Some good examples of the different strategies used by the Packer empire and
everyone else in the Australian media today. As
Fairfax revealed plans to mover deeper into the
digital world (which rival News Corp is also doing) PBL revealed plans to go deeper
into the gambling business in Asia, especially Macau.

The
Trade Me deal gives Fairfax the biggest
online auction site in New
Zealand and may even be able to transfer the
business to Australia and take on
eBay. In
contrast, the Packers quit eBay Australia more than 18 months ago,
choosing to take a nice fat capital profit of around $100 million. PBL owned
half of eBay Australia and was the start up
partner for the American giant. Trade
Me has fought off
eBay in New
Zealand.

NZ’s a
much smaller market and the $A626 million is a very big price, but it’s at
least the sort of move that will help the company protect and even grow its
classified advertising business across the Tasman, and provide a platform to add
a major digital sales channel here.

The PBL
deal with a US casino group,
Wynn Group, controlled by Steve Wynn, and with its partner, Meclo (the Macau based Ho
family) sees it pumping in $322.8 million capital into the venture, which
will have an initial value of $1.2 billion in equity and
debt. It’s a
form of “sub-concession” according to the PBL statement and gives the PBL
subsidiary the right to develop and own casino resorts in Macau. Melco and PBL are already
developing a casino resort in the city and the sub-concession bought from Wynn
is next door to that.

Meanwhile the Fairfax half yearly results today provided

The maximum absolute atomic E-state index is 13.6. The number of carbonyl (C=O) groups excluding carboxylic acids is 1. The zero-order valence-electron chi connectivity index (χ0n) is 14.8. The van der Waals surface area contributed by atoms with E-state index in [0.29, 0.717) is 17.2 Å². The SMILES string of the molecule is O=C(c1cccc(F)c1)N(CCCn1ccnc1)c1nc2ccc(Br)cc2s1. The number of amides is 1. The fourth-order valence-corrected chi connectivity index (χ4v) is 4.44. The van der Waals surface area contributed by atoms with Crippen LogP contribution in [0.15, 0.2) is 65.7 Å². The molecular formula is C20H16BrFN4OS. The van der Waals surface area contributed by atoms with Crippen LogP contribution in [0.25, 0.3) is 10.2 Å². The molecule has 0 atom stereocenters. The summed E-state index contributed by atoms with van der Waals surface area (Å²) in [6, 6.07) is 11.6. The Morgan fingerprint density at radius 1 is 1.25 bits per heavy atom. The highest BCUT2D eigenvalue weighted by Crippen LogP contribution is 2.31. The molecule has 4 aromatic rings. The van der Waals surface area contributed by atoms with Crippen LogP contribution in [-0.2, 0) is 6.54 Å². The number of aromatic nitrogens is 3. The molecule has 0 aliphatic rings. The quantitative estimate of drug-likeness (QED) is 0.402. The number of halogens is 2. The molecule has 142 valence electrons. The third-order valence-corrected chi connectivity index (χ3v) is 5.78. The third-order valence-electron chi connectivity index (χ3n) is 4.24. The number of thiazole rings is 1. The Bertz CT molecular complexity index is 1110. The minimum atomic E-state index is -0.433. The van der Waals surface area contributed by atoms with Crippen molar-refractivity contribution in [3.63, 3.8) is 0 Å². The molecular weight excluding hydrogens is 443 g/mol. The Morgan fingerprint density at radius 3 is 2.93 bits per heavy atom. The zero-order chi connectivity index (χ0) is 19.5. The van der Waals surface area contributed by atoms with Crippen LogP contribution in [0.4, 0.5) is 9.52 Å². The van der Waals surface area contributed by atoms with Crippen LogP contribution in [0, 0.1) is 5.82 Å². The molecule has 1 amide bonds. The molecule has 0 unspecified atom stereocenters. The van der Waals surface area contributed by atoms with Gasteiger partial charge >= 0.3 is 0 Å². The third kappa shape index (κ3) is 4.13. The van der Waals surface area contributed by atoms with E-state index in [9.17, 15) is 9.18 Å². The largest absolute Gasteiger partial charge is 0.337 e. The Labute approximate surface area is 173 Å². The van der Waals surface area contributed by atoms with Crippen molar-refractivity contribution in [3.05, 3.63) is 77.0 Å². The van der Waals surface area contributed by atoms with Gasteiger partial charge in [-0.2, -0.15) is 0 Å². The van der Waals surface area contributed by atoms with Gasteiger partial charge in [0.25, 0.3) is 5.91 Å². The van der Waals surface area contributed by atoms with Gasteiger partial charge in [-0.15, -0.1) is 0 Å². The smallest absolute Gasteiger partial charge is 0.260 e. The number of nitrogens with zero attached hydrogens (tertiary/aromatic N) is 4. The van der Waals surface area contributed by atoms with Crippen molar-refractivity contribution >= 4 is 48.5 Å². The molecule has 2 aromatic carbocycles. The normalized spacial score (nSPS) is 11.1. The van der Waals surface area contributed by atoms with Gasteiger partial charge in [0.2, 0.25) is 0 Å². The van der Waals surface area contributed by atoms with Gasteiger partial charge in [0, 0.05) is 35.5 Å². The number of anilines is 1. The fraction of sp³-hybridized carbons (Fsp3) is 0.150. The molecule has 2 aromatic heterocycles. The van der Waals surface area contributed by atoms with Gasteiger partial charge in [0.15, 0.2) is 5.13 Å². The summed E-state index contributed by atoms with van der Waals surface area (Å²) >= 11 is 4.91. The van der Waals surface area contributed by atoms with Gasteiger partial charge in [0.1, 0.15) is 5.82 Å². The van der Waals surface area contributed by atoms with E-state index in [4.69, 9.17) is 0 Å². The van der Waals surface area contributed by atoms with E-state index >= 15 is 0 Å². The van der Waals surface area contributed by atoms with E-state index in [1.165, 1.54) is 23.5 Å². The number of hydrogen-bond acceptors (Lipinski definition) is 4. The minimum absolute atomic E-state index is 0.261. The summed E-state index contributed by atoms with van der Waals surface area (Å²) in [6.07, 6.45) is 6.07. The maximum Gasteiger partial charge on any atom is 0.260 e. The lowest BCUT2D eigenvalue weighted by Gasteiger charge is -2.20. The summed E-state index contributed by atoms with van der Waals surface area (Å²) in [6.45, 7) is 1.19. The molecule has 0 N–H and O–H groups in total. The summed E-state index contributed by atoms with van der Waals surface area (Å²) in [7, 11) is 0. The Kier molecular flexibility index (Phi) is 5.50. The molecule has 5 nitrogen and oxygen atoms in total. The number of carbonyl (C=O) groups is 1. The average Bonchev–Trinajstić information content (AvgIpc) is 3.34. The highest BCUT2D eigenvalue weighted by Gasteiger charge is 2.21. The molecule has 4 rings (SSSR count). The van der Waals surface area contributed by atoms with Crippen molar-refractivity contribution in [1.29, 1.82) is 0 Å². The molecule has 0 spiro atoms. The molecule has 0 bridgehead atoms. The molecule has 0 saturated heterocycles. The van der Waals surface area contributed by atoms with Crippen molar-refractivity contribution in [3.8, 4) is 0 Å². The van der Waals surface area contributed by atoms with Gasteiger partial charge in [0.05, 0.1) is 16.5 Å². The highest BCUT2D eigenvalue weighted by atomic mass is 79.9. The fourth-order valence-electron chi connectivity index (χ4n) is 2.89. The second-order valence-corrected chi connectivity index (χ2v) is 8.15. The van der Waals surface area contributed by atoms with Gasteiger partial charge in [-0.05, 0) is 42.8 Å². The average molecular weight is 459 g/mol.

ample evidence why the company’s move deeper into the digital world is both
necessary and unavoidable. Pre-tax
earnings from the Australian publishing businesses fell, while they were up less than
four per cent in New
Zealand.

But the Fairfax Digital business earned $12 million on an
earnings before interest tax, depreciation and amortization basis, which is up $10.8
million on a year earlier. Seeing
how EBITDA for Fairfax only rose $8.6
million from a year earlier, without the contribution from the online business,
group earnings would have fallen. Fairfax has spent
well over $150 million building Fairfax Digital, and now another $600 million or
more is being invested.

For all
the talk by James Packer about the future of media being digital and online,
Fairfax has
suddenly put more money on the line than the Packer empire. It’s called
putting the money where your mouth is.

And by the way, with Japanese group Softbank poised to buy 23% of the
UK parent of Betfair, I wonder if PBL: 1) knew about the deal; 2)
informed the Tasmanian Government of the possible change in
shareholding and 3) cares. The British group has managed to get a foot
in the gambling door in Australia, just as eBay did before the Packer’s
took their profits and sold out.